Johnson & Johnson on Tuesday said it would delay the rollout of its vaccine in Europe amid concerns over rare blood clots, in another blow to the continent’s ambition to ramp up inoculation campaigns that have lagged behind other countries in the West.
Several countries of the bloc were poised to start administering the vaccine later this week, in what would have been a boost to efforts by the European Union to vaccinate 70 percent of adults by September.
“The safety and well-being of the people who use our products is our number one priority,” Johnson & Johnson said in a statement, adding that it had been reviewing the cases of blood clots detected in the United States with European health authorities.
The first signs of concern in Europe came last week. The European Medicines Agency, the bloc’s drug regulator, said it was investigating reports of four cases of blood clots in people who had received a shot of Johnson & Johnson’s Janssen vaccine in the United States, one of them being fatal. The regulator said it wasn’t clear if there was a link between the vaccine and the clots, adding that it treated the reports as “safety signal” that required further assessment.
Johnson & Johnson started delivering its one-shot vaccine to the bloc on Monday, with some member countries like Spain and Belgium already having received modest quantities of the shot, and preparing for the rollout later in the week. Fifty-five million doses of Johnson & Johnson’s vaccine are expected to be delivered to the European Union by the end of June, and another 120 million later in the year, according to Thierry Breton, the bloc’s top industry official.
On Tuesday, injections of Johnson & Johnson’s single-dose coronavirus vaccine came to a sudden halt in much of the United States on Tuesday after federal health agencies called for a pause in the vaccine’s use following the emergence of a rare blood clotting in six recipients.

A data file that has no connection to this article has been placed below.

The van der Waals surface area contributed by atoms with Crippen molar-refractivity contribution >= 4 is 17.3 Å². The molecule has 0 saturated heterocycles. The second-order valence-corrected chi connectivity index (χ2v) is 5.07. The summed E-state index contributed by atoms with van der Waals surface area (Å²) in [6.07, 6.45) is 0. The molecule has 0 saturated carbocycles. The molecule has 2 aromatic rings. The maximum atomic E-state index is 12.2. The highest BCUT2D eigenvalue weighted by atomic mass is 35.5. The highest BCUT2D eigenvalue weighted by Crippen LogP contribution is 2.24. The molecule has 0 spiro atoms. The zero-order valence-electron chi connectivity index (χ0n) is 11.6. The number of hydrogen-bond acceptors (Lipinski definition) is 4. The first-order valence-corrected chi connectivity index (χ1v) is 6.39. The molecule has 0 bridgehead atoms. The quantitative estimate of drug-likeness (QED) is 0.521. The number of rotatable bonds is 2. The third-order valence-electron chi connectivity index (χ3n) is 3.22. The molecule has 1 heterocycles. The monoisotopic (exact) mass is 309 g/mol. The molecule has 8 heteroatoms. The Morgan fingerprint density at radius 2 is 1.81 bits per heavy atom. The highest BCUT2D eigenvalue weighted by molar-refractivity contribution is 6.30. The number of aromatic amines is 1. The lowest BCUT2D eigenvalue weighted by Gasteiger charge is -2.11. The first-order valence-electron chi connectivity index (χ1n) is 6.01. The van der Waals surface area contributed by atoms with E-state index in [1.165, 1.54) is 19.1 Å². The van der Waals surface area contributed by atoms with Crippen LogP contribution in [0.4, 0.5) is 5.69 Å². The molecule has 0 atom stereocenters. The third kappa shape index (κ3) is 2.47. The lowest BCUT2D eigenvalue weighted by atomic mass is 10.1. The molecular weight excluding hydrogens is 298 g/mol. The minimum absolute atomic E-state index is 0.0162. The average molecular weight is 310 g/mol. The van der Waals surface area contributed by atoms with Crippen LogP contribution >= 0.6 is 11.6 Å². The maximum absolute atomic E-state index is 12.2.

All six were women between the ages of 18 and 48 and all developed symptoms within about two weeks of vaccination. One woman died and a second woman in Nebraska has been hospitalized in critical condition.
Nearly seven million people in the United States have received Johnson & Johnson shots so far, and about nine million more doses have been shipped out to the states, according to data from the Centers for Disease Control and Prevention.
Johnson & Johnson’s announcement comes as Europe has been embroiled in a regulatory back-and-forth over another vaccine, AstraZeneca’s. Several countries have restricted the use of the vaccine in younger people, after the European Medicines Agency said there was “a possible link” between blood clots and the vaccine earlier this month, and said it should be listed as a rare side effect.
Both Johnson & Johnson and AstraZeneca use the same technology, prompting concerns that the blood clots reported in recipients of both vaccines could be the same rare, yet sometimes fatal side effect.
The agency stopped short of advising to curb the use of the vaccine in 27 member countries, saying that it was up to the national authorities to decide who should receive which vaccine, which resulted in a patchwork of different national regulations.
France and Belgium have restricted its use for those older than 55, and Germany, Italy and Spain, for those over 60. Some other countries, such as Poland, which rely heavily on AstraZeneca in their national rollouts, decided to go ahead with AstraZeneca’s vaccine.